Remember When School was Closed for that Water Main Break?

Here’s what happened


Photo from bcomber archives by Bradford Douglas

To the delight of students, school was canceled midway through the day on Thursday, Oct. 6.

At 12:15 pm, the district sent an email to the community explaining the situation.

“Due to a water main break affecting BHS, we need to shut down the water supply in order for repairs to be completed,” the email stated.

Students and staff members had noticed issues with the toilets and the water fountains earlier that day. 

“The day of the water main break, I had anatomy during 1st period and we had a lab to test out the temperature of different temperatures of water,” sophomore Anah Khan said. “When we filled a beaker up with tap water, we noticed it was a yellowish murky tint.” 

School officials report that the discolored water was caused by dirt and corrosion from the damaged pipe.

Due to the age [of the pipe] and environment [of where] the equipment is located (underground) bolts on a valve failed, causing the leak.

— Director of Buildings and Grounds Brian Koss

Brain Koss, Director of Buildings and Grounds for the Beachwood City Schools, explained the cause of the break in an email.

“Due to the age [of the pipe] and environment [of where] the equipment is located (underground) bolts on a valve failed, causing the leak,” he wrote.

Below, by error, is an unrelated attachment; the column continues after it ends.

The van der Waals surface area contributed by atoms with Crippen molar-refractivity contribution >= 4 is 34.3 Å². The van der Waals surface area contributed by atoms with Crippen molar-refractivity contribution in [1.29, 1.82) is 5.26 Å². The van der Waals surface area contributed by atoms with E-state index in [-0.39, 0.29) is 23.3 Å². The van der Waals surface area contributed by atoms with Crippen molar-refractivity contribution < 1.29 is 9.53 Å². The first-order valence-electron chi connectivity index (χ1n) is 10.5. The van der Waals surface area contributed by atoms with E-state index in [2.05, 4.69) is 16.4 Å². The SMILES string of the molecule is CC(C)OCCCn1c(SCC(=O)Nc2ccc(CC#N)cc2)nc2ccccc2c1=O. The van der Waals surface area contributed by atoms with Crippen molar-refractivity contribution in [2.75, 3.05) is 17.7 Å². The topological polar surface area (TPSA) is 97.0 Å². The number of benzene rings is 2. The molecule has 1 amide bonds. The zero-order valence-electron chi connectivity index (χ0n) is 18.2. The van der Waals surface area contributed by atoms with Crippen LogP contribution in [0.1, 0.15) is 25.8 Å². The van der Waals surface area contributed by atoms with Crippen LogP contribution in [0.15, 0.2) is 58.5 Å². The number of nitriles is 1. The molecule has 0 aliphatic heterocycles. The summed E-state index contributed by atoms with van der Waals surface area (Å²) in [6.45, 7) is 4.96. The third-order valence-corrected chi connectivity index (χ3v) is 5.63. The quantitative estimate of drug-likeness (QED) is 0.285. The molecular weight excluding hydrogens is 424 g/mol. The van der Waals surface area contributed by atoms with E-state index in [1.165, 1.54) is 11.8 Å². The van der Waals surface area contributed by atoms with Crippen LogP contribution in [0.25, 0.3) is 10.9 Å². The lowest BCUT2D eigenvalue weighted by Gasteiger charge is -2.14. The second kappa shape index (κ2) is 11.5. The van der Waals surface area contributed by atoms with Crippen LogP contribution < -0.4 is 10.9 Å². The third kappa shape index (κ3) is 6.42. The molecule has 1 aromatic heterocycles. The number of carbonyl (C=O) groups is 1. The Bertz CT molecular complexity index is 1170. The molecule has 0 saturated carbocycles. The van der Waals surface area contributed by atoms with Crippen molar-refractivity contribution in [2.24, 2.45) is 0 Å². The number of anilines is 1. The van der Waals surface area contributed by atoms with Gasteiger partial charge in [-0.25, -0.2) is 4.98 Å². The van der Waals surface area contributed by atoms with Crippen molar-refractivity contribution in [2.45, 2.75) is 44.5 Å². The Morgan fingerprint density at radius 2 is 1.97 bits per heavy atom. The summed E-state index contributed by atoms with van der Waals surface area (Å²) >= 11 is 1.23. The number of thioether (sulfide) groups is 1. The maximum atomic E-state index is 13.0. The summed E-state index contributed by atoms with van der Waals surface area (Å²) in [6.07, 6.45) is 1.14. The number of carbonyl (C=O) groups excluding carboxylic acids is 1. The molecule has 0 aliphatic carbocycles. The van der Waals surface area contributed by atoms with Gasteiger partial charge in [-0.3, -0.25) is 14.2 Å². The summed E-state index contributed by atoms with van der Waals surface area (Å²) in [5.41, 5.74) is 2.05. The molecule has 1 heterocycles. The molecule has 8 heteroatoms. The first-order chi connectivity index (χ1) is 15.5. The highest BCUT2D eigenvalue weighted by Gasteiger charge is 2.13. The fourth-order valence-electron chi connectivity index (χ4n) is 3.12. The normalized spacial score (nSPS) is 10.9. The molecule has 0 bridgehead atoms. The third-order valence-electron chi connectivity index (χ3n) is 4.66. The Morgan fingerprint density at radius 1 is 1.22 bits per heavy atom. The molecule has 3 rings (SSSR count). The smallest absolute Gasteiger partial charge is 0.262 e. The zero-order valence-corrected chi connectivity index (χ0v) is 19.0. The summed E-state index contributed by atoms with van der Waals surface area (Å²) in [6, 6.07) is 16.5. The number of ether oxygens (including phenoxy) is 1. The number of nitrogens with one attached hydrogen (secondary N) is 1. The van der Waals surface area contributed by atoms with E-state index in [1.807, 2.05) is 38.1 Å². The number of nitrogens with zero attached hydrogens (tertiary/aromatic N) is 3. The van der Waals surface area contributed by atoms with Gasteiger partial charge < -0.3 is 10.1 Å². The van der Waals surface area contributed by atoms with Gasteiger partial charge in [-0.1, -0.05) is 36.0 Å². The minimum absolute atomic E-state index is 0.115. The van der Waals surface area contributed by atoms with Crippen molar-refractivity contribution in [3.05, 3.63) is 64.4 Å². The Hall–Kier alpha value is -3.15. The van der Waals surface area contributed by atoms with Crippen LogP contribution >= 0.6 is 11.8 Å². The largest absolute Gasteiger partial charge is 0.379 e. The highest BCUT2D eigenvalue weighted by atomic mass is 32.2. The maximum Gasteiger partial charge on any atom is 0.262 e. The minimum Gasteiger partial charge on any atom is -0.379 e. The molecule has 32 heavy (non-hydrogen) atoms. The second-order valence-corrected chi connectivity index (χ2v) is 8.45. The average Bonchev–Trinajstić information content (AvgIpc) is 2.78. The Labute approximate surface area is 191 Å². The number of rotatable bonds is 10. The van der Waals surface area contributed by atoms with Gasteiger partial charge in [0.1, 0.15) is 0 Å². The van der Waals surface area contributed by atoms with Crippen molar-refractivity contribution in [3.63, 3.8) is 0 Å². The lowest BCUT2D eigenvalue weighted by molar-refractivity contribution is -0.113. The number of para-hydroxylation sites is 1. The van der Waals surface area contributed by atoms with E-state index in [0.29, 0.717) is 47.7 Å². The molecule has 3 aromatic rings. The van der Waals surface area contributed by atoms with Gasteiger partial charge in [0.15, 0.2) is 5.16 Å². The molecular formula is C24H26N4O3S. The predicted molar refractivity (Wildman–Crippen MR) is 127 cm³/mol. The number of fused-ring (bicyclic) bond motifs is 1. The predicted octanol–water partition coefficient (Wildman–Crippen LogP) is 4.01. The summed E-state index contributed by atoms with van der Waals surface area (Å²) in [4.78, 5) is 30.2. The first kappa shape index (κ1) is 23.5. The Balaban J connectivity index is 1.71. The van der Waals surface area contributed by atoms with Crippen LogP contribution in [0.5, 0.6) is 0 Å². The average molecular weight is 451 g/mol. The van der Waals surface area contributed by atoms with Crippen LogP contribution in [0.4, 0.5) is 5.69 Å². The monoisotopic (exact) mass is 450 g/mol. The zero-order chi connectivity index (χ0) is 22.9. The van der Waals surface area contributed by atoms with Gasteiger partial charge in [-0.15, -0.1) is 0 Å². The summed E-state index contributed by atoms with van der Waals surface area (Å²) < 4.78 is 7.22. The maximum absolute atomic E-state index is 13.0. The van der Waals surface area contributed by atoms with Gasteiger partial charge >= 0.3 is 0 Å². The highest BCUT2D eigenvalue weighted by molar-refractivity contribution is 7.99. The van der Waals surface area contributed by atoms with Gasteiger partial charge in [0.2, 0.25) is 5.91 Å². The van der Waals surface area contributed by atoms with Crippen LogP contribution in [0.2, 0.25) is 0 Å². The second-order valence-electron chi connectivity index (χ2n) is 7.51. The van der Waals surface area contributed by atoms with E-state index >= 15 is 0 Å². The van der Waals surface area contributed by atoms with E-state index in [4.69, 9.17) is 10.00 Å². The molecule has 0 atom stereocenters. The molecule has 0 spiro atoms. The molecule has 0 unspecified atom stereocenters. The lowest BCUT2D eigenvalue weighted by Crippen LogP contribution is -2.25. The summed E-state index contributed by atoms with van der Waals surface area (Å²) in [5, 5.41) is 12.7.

Many students noticed that the leak also caused flooding on Fairmount Blvd. right outside the high school entrance.

Koss explained how the water pipes are maintained. 

“The infrastructure is inspected periodically and monitored through the water company,” he wrote. “When small leaks are discovered, they are addressed during non-school days or off hours. Large failures like these are unfortunate when they occur and cannot be predicted.”

Koss does not believe that the leak caused any lasting damage to the school’s infrastructure, but explained that there was need for additional maintenance such as flushing the water in the building, cleaning aerators and changing diaphragms in toilets and urinals. 

The problem came to Koss’s attention on the morning of Oct. 6, and after he informed  Superintendent Dr. Bob Hardis of the extent of the problem, Hardis made the decision to cancel school.

Principal Paul Chase explained the decision-making process.

 “Mr. Koss as director of operations is the one that gives advice, and the superintendent makes the decision,” he said.

Chase described the immediate actions that were taken by the district to maintain communication with staff and families.

“We put systems in place where we make sure when the announcement will be made to students and when it will be made to parents,” he said. “We make sure the buses are arranged, make sure transportation is on time, what time we are shutting the building down, and make sure that everyone gets home safely.” 

The cost for the licensed plumber was just under $3,000. The water company also monitors the repairs.

— Brian Koss

The district hired a contractor to fix the leak.

“The cost for the licensed plumber was just under $3,000,” Koss wrote. “The water company also monitors the repairs.”

Koss wants students to know that the water in the building is safe. 

“Inconveniences like these occur and the majority of the time can be resolved without notice,” he wrote.

“We have a beautiful building here… and I think we do a pretty good job overall,” Chase said.